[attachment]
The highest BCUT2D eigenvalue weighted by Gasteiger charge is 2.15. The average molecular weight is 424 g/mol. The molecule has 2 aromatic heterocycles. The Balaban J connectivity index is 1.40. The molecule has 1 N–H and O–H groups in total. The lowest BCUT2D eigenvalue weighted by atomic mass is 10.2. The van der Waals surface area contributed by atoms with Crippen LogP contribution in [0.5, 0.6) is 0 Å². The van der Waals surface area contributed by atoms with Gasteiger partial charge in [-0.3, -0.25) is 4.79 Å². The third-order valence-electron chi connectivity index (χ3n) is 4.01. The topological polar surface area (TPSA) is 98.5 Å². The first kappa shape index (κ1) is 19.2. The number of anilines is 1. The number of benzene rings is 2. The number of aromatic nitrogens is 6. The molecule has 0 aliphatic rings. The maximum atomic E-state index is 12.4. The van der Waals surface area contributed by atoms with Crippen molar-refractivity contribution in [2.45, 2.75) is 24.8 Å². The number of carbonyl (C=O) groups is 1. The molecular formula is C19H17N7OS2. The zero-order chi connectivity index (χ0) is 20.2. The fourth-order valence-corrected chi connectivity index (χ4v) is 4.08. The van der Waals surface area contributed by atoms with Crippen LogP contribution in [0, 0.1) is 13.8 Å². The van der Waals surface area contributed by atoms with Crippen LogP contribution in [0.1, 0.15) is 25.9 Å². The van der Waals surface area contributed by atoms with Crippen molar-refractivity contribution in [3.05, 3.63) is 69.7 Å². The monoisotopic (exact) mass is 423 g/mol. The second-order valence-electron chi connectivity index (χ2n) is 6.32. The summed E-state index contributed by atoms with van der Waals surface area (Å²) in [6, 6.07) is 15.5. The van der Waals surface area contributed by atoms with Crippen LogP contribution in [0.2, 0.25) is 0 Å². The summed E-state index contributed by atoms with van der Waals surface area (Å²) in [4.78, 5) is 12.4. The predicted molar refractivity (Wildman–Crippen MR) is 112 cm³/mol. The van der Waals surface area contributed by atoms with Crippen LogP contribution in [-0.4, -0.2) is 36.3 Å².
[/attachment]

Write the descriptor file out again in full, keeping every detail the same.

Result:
The highest BCUT2D eigenvalue weighted by Gasteiger charge is 2.15. The average molecular weight is 424 g/mol. The molecule has 2 aromatic heterocycles. The Balaban J connectivity index is 1.40. The molecule has 1 N–H and O–H groups in total. The lowest BCUT2D eigenvalue weighted by atomic mass is 10.2. The van der Waals surface area contributed by atoms with Crippen LogP contribution in [0.5, 0.6) is 0 Å². The van der Waals surface area contributed by atoms with Gasteiger partial charge in [-0.3, -0.25) is 4.79 Å². The third-order valence-electron chi connectivity index (χ3n) is 4.01. The topological polar surface area (TPSA) is 98.5 Å². The first kappa shape index (κ1) is 19.2. The number of anilines is 1. The number of benzene rings is 2. The number of aromatic nitrogens is 6. The molecule has 0 aliphatic rings. The maximum atomic E-state index is 12.4. The van der Waals surface area contributed by atoms with Crippen molar-refractivity contribution in [2.45, 2.75) is 24.8 Å². The number of carbonyl (C=O) groups is 1. The molecular formula is C19H17N7OS2. The zero-order chi connectivity index (χ0) is 20.2. The fourth-order valence-corrected chi connectivity index (χ4v) is 4.08. The van der Waals surface area contributed by atoms with Crippen LogP contribution in [0, 0.1) is 13.8 Å². The van der Waals surface area contributed by atoms with Crippen LogP contribution in [0.1, 0.15) is 25.9 Å². The van der Waals surface area contributed by atoms with Crippen molar-refractivity contribution in [3.05, 3.63) is 69.7 Å². The monoisotopic (exact) mass is 423 g/mol. The second-order valence-electron chi connectivity index (χ2n) is 6.32. The summed E-state index contributed by atoms with van der Waals surface area (Å²) in [6, 6.07) is 15.5. The van der Waals surface area contributed by atoms with Crippen LogP contribution in [0.2, 0.25) is 0 Å². The summed E-state index contributed by atoms with van der Waals surface area (Å²) in [4.78, 5) is 12.4. The predicted molar refractivity (Wildman–Crippen MR) is 112 cm³/mol. The van der Waals surface area contributed by atoms with Crippen LogP contribution in [-0.4, -0.2) is 36.3 Å².